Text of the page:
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‘Invisible Britain: Portraits of Hope and Resilience’ Interview with Paul Sng

22 October 18 interview: Alex Kuster

‘Invisible Britain: Portraits of Hope and Resilience’ gives a narrative to those forgotten by the media and government in modern Britain.

The book features the work of several accomplished documentary photographers, to show the untold stories of those affected by issues such as Brexit, austerity, de-industrialisation and social upheaval.

The Broadway are hosting a screening of the Invisible Britain: Sleaford Mods film with a panel Q&A to discuss the book with director/editor Paul Sng, Carl Phillips and photographers David Severn and Laura Dicken.

We sat down with Paul Sng, to talk about the book...

Can you tell me a bit about the inspiration behind Invisible Britain?
The book was inspired by my first film, Sleaford Mods – Invisible Britain, in which we followed the band on tour in the run-up to the 2015 General Election. In each town or city we met with local people and asked how unpopular government policies had changed their areas and what, if anything, they were doing to resist them. To describe the people we met as ‘ordinary’ would do them a disservice, given the extraordinary efforts they had taken to protect and preserve their communities. From Stockton-on-Tees to Southampton, Barnsley, Lincoln and many other neglected pockets of the UK, what we saw wasn’t ‘Broken Britain’, but rather the front line of nationwide resistance. In December 2016, I started to think about how a book of portraits and stories might serve as a vehicle for people whose lives have been blighted by government failures and neglect to have their say.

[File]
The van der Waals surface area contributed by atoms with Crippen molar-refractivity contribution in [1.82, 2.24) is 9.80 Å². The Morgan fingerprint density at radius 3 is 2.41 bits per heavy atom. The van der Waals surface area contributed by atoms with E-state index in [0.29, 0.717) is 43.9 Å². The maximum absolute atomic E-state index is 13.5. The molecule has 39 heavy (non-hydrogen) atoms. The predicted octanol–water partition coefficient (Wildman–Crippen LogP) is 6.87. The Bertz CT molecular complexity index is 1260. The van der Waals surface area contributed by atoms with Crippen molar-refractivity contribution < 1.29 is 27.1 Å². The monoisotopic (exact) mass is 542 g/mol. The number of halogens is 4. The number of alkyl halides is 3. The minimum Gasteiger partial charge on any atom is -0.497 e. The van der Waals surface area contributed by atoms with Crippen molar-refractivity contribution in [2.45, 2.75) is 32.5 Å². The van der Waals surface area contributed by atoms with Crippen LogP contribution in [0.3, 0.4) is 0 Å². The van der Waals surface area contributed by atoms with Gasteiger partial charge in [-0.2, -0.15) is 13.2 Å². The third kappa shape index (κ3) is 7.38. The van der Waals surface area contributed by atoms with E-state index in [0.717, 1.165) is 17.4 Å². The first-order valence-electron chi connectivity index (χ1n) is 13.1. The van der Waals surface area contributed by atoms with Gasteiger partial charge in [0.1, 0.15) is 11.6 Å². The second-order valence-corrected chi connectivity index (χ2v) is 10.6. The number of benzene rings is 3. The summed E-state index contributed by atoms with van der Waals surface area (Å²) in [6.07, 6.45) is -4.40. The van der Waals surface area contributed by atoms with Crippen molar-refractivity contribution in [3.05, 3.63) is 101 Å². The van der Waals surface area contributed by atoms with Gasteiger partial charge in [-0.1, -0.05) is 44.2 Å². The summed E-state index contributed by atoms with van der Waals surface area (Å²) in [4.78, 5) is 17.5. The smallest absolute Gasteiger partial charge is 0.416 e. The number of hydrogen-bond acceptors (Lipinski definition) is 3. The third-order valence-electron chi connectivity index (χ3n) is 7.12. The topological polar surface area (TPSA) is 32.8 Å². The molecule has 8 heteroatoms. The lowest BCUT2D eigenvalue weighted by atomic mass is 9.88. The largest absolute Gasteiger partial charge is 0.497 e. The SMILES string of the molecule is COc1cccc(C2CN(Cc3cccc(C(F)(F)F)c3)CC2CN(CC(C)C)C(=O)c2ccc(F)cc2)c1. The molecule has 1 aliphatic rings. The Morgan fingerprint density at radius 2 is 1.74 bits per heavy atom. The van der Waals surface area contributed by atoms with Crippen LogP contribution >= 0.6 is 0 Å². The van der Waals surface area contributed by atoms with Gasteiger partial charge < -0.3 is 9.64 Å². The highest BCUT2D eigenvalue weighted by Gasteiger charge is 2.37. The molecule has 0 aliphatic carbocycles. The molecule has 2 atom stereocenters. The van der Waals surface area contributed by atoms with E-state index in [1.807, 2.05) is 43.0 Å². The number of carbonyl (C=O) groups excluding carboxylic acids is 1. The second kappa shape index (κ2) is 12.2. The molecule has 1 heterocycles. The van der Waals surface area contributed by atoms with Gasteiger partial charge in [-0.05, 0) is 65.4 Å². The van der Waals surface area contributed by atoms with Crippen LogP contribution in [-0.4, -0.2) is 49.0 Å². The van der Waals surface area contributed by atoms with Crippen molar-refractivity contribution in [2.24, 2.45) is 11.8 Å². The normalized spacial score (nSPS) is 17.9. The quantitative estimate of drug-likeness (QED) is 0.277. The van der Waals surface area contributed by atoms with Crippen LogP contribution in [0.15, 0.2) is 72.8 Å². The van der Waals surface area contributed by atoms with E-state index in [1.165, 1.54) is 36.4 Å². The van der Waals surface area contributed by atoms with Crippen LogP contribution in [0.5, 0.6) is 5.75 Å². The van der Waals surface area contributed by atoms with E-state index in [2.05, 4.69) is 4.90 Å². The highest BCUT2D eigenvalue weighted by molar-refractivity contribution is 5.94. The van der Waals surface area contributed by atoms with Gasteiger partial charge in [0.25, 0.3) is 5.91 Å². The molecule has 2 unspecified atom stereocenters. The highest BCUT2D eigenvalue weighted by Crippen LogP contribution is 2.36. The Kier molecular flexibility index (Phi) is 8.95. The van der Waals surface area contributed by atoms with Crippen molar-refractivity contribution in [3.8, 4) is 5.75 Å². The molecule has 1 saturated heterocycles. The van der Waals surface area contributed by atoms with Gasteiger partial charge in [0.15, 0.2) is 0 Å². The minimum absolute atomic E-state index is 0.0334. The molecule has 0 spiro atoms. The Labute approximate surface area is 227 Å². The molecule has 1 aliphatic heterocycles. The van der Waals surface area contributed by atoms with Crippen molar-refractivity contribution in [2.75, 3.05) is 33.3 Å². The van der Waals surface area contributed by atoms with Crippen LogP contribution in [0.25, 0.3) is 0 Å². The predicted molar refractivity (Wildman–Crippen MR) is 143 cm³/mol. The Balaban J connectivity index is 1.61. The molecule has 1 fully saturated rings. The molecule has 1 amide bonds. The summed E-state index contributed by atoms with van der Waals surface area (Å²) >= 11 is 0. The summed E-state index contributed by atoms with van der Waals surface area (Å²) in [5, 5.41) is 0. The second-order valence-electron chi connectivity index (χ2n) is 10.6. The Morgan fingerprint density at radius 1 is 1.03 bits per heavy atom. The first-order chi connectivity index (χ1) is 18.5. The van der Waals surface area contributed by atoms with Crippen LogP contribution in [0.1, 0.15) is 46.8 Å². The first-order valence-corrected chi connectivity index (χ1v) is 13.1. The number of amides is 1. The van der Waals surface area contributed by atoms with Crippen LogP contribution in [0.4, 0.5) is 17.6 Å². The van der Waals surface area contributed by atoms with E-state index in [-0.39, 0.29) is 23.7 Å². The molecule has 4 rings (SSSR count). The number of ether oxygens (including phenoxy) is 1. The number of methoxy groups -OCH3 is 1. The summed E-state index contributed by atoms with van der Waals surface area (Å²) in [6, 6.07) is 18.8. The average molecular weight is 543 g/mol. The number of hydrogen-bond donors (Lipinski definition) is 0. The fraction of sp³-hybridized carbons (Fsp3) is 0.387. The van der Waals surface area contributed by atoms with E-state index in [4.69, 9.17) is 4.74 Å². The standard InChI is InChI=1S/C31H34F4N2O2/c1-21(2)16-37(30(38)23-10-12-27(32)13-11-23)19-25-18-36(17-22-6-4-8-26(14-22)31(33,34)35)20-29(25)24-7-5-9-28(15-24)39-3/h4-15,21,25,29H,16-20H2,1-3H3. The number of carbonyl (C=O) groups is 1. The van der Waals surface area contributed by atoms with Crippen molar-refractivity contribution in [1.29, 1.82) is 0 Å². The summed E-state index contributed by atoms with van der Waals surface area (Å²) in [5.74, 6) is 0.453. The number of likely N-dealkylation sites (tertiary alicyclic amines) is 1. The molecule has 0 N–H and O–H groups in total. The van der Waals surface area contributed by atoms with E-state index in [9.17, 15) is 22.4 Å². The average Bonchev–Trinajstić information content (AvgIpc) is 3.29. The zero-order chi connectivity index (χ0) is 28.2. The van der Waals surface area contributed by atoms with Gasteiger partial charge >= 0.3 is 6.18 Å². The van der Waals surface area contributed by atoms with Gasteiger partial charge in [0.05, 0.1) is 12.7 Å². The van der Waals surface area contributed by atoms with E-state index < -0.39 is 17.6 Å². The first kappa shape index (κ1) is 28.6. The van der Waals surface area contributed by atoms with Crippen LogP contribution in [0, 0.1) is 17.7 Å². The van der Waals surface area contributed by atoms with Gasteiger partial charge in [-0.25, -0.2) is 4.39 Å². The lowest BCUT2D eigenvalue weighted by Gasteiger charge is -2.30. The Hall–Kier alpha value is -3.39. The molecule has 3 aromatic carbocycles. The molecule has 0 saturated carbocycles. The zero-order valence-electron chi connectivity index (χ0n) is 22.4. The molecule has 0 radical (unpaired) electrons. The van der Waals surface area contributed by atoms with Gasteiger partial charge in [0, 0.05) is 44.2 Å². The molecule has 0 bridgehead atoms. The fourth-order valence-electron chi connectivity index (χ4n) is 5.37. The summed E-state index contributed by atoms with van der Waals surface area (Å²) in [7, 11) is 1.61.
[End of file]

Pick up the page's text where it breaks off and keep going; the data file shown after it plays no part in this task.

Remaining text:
What issues are you trying to address within the book?
The idea for the book was developed to focus on people affected by social issues including austerity, deindustrialisation, housing, welfare cuts, and the rise in nationalism and xenophobia. In consideration of John Grierson’s formulation that documentary is ‘the creative treatment of actuality’, each story is told by each person in their own voice; less ethnography and more direct testimony.

Why is it called Invisible Britain?
The title refers to elements of Britain, both socially and geographically, that are frequently ignored or overlooked. Communities that have been neglected by the Westminster system of government and suffered as a result of deindustrialisation during Thatcherism, and a lack of sufficient investment during the New Labour years.

How are you trying to bring a narrative to these issues?
It’s all about individual stories, rather than an overall narrative. Each person gets to tell the reader something about their life in their own words.

What do you think these stories say about Britain today?
I think the stories show that a lot of people are experiencing incredibly difficult times, but that they’re also finding ways to help themselves and other people. They show people who have shown great resilience in the face of personal tragedy and harsh life experiences, or found hope amongst the ruins of austerity and deindustrialisation.